JB: One of the greatest assets of your country, it seems, has always been the traditional ownership of land. But are you worried about the, I guess, marginalisation of custom owners from land? In some cases around the country, there have been these land grabs, even in your own province (East New Britain).
RN: Yeah, that will continue to be an issue. I think what the government has to be careful of is to make sure that the interests of landowners are protected and that landowners are participating in development. I think the key is to make sure that landowners are not stuck in a situation where they have land that can be developed and yet whilst on the other hand that too can be exploited to the detriment, there are also opportunities where provided they are actively participating in any development, they can make that land available for productive purposes; productive purposes that will not only benefit the developer but also them as landowners and their communities.
JB: When you look back on the four decades of Papua New Guinea's path since gaining independence, do you feel like those of you who have been at the helm have stewarded it in the right kind of way, given the challenges of holding a state, a nation together, that it's on the right track?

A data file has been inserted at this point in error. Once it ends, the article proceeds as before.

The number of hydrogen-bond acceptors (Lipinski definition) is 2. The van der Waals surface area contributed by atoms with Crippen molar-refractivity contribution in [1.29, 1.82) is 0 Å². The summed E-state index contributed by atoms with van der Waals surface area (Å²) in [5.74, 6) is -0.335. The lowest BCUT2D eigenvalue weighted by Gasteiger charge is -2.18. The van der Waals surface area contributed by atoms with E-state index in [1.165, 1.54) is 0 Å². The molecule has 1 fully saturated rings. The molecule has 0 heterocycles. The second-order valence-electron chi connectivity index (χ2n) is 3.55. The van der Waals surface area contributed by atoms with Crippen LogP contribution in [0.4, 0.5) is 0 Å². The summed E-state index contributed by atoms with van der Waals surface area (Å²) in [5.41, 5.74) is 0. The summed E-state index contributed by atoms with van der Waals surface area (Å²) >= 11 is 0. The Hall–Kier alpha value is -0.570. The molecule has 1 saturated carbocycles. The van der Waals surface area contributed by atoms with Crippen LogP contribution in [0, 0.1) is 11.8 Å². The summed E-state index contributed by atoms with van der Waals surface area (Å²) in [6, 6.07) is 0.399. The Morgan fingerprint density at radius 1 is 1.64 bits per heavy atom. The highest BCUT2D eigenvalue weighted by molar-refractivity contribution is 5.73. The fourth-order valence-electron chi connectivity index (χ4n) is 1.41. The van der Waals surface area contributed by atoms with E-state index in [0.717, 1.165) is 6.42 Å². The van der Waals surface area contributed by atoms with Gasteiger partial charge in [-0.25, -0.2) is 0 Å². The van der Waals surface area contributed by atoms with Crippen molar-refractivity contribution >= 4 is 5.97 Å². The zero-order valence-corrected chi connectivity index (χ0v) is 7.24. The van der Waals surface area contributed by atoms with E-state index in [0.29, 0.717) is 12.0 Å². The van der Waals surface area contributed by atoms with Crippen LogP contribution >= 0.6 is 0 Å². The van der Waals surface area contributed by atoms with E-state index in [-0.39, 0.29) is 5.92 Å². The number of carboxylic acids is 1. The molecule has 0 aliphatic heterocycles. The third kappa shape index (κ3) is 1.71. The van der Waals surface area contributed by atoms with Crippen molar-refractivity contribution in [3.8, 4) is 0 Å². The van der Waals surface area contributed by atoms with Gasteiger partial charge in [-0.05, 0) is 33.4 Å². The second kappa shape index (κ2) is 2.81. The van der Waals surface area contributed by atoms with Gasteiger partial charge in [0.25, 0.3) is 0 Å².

RN: Well, obviously some things could have been done better. But that's with the benefit of hindsight. On the whole, I think we've done pretty well considering the diverse nature of the country. The fact that it's still holding together as one even though we had a major crisis in Bougainville, is in itself a huge achievement. You just imagine, how many other countries that are comprised of over eight hundred linguistic and ethnic groupings have ever survived? Look at Yugoslavia for instance, at where it was; well, now with how many countries came out of that nation. PNG is even more complex than the Balkans, and over eight hundred different languages that make up a nation. In a way, there are some advantages about that, because then no tribe can ever dominate the whole country in ways in which some countries in other parts of the world have had problems, because of the domination of major tribes over minorities. But in PNG, that's not the case, and that seems to be a strength that's holding the country together. Even though there have been regional movements and there has been regional disparity, the fact that it has succeeded in holding together is itself a huge achievement and the thing is to continue to work on that through education. Education is the key.